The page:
Maryknoll Office for Global Concerns

Representing Maryknoll Fathers & Brothers, Maryknoll Sisters, and Maryknoll Lay Missioners
  • Golden calf on Wall Street
  • Sri Lanka children - Jim Stipe
  • Seedbag
  • corn bags
  • Altar in Palestine - R Rodrick Beiler

Third Sunday of Easter 

May 5, 2019
Acts 5:27-32, 40-41; Psalms 30:2, 4, 5-6, 11-12, 13; Revelation 5:11-14; John 21:1-19 or 21:1-14 
Prepared by:
Fr. Sacha Bermundez-Goldman, SJ

Fr. Sacha Bermundez-Goldman, SJ, who served in Tanzania and Cambodia with the Maryknoll Lay Missioners, reflects on God’s abundant love amid suffering.  

I call my mother every day—every morning around 5:30 a.m, to be more precise—which is around 12 noon (of the previous day!) where she lives. We usually speak for about ten minutes. Actually, I speak and mum listens. My mother has suffered from a degenerative neurological disease for over a decade and in the last couple of years she has not been able to speak more than a couple of words at a time. Most of the time she is not able to say anything at all. We are still able to communicate with the assistance of her devoted caregivers, who have become extremely adept at lip reading and understanding what she is trying to say through her eye movements. Thanks to them, I can ‘listen’ to my mother, and for this I’m deeply grateful.  

In previous years, when she could still speak and I was able to travel and visit her, she would invariably ask me three questions: "Does God love me?" and “If God does, why has God allowed this terrible illness to take over my body?” and “What have I done that is so terrible that God should punish me like this?” In the early years of her illness I tried offering various answers: the inevitability of pain and suffering in the world; my belief that God related to us in mercy and compassion rather than through punishment; pointing out God’s loving presence in her life which gave her the strength to endure the trials she was facing. Mum would listen to my words, but she never seemed totally convinced by them. I think she was hoping for more conclusive answers from her priest son! She was looking for something that would prove to her that God indeed loved her despite what she experienced as strong evidence to the contrary. 

Love is the theme of today’s gospel. Love, and also healing, acceptance, and the confirmation of a mission. It is a long passage, so the Sunday Lectionary offers a shorter version, which I think is a pity because if that version is chosen, we miss out on the wonderfully powerful interaction between Jesus and Peter.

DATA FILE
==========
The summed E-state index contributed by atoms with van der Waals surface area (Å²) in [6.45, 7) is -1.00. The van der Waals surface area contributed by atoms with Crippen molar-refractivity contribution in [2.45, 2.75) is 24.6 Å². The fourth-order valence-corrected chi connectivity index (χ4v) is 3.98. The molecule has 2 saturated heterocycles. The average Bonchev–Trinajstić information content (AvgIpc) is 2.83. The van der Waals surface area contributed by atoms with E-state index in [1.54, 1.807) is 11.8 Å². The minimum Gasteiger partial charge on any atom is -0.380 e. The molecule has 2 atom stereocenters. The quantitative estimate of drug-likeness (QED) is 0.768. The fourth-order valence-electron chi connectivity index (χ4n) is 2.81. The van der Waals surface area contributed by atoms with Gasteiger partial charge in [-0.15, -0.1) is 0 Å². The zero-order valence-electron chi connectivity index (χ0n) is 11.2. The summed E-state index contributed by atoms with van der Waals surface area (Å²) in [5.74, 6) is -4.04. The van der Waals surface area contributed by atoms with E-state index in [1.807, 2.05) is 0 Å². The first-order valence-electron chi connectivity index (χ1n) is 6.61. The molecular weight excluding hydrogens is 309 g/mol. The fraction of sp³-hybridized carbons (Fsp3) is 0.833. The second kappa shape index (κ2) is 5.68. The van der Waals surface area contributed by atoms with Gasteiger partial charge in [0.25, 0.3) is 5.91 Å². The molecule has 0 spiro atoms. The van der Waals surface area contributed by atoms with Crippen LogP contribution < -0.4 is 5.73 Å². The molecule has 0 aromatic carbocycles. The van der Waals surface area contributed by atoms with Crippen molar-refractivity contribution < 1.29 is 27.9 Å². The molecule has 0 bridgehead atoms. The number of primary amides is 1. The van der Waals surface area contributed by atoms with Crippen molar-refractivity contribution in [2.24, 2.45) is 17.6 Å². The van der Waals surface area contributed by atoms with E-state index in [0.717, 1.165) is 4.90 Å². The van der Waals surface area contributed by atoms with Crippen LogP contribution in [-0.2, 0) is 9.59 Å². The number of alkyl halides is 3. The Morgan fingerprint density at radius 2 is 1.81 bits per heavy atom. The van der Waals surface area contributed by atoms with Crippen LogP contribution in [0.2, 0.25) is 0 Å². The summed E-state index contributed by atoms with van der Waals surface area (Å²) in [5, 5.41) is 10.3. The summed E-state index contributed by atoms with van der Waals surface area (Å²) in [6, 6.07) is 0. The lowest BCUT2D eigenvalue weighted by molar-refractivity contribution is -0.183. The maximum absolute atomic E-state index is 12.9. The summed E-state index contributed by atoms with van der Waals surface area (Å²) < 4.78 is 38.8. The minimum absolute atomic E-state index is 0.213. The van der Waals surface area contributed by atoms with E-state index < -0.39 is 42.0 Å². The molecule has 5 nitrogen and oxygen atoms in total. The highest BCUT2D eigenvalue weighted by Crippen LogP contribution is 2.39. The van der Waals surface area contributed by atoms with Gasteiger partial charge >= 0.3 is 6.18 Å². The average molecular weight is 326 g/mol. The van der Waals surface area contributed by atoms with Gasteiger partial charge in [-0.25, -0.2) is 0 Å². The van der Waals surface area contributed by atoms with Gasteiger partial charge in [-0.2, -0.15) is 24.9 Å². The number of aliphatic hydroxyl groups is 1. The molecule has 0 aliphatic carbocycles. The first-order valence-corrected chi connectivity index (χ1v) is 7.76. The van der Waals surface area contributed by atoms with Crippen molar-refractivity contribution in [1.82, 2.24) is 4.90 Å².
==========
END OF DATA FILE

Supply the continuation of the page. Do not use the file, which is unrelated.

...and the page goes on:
After a night of unsuccessful fishing together, Jesus appears to the disciples and advises them to recast their net over ‘the right side of the boat.’ It becomes so abundantly full that they are not able to pull it in, and that is when they recognize him. Back on the shore, Jesus invites them to share breakfast—a Eucharistic celebration—by a charcoal fire. The symbolism is important because Peter had denied Jesus three times during Jesus’ Passion as he warmed himself by a charcoal fire. Now Peter is asked to reaffirm his love for Jesus as he is asked the same question three times, “Simon, son of John, do you love me?” Distressed, Peter responds each time, “Yes, Lord, you know that I love you. Each time Jesus commands him to feed and tend his ‘sheep,’ thus confirming what would be Peter’s lifelong mission. 

St Ignatius of Loyola wrote that ‘love ought to manifest itself more by deeds than by words.’ We could be judgmental of Peter and argue that, in denying Jesus, he’d failed this maxim thoroughly! But who among us has not failed in similar ways? Fear, feelings of inadequacy, traumatic experiences, resentment or even excessive self-concern can prevent us at times from manifesting the love we profess toward those closest to us, including God. And, as in the case of my mother, and many of us, they can also lead us to doubt God’s love for us. 

My mother actually stopped asking me those three questions a couple of years before her voice was gone. Today, she seems much more at peace than in the early years of her illness. I would like to think that perhaps some of my answers might have contributed to this, but I doubt that is the case. Most likely it is the effect of God’s grace in her life. Perhaps the ‘wisest’ piece of advice I ever gave my mother in this regard was to ask God directly the questions she was asking me. She said she would, and I believe she did. For my part, I resolved a few years ago that I would try to reassure her of God’s love for her more through deeds than words. That is what I hope I am doing through my daily phone calls. To share God’s love with others is in fact what Jesus asked Peter to do. And that is what God asks each of us to do as well, through both our words and our actions, today and every day.